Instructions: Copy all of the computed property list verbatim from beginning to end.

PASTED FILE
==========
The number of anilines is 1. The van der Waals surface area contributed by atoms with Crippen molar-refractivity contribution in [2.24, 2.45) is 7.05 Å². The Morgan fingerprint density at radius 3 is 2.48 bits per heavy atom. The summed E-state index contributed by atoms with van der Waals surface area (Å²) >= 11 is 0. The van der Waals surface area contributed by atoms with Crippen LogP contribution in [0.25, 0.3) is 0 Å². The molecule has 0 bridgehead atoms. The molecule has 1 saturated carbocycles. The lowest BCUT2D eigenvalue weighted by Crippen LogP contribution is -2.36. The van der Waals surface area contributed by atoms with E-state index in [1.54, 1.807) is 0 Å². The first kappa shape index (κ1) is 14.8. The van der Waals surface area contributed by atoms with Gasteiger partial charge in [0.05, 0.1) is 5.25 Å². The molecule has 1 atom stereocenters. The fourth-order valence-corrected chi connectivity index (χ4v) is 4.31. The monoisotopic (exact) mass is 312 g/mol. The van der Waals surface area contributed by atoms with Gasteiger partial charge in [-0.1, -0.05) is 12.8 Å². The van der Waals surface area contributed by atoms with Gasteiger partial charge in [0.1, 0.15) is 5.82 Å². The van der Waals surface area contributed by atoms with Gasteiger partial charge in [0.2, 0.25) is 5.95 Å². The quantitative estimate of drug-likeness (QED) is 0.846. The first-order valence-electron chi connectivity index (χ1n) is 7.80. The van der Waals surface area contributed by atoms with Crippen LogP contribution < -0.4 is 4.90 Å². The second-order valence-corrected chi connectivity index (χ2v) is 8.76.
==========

The number of anilines is 1. The van der Waals surface area contributed by atoms with Crippen molar-refractivity contribution in [2.24, 2.45) is 7.05 Å². The Morgan fingerprint density at radius 3 is 2.48 bits per heavy atom. The summed E-state index contributed by atoms with van der Waals surface area (Å²) >= 11 is 0. The van der Waals surface area contributed by atoms with Crippen LogP contribution in [0.25, 0.3) is 0 Å². The molecule has 0 bridgehead atoms. The molecule has 1 saturated carbocycles. The lowest BCUT2D eigenvalue weighted by Crippen LogP contribution is -2.36. The van der Waals surface area contributed by atoms with E-state index in [1.54, 1.807) is 0 Å². The first kappa shape index (κ1) is 14.8. The van der Waals surface area contributed by atoms with Gasteiger partial charge in [0.05, 0.1) is 5.25 Å². The molecule has 1 atom stereocenters. The fourth-order valence-corrected chi connectivity index (χ4v) is 4.31. The monoisotopic (exact) mass is 312 g/mol. The van der Waals surface area contributed by atoms with Gasteiger partial charge in [-0.1, -0.05) is 12.8 Å². The van der Waals surface area contributed by atoms with Gasteiger partial charge in [0.1, 0.15) is 5.82 Å². The van der Waals surface area contributed by atoms with Gasteiger partial charge in [0.2, 0.25) is 5.95 Å². The quantitative estimate of drug-likeness (QED) is 0.846. The first-order valence-electron chi connectivity index (χ1n) is 7.80. The van der Waals surface area contributed by atoms with Crippen LogP contribution < -0.4 is 4.90 Å². The second-order valence-corrected chi connectivity index (χ2v) is 8.76.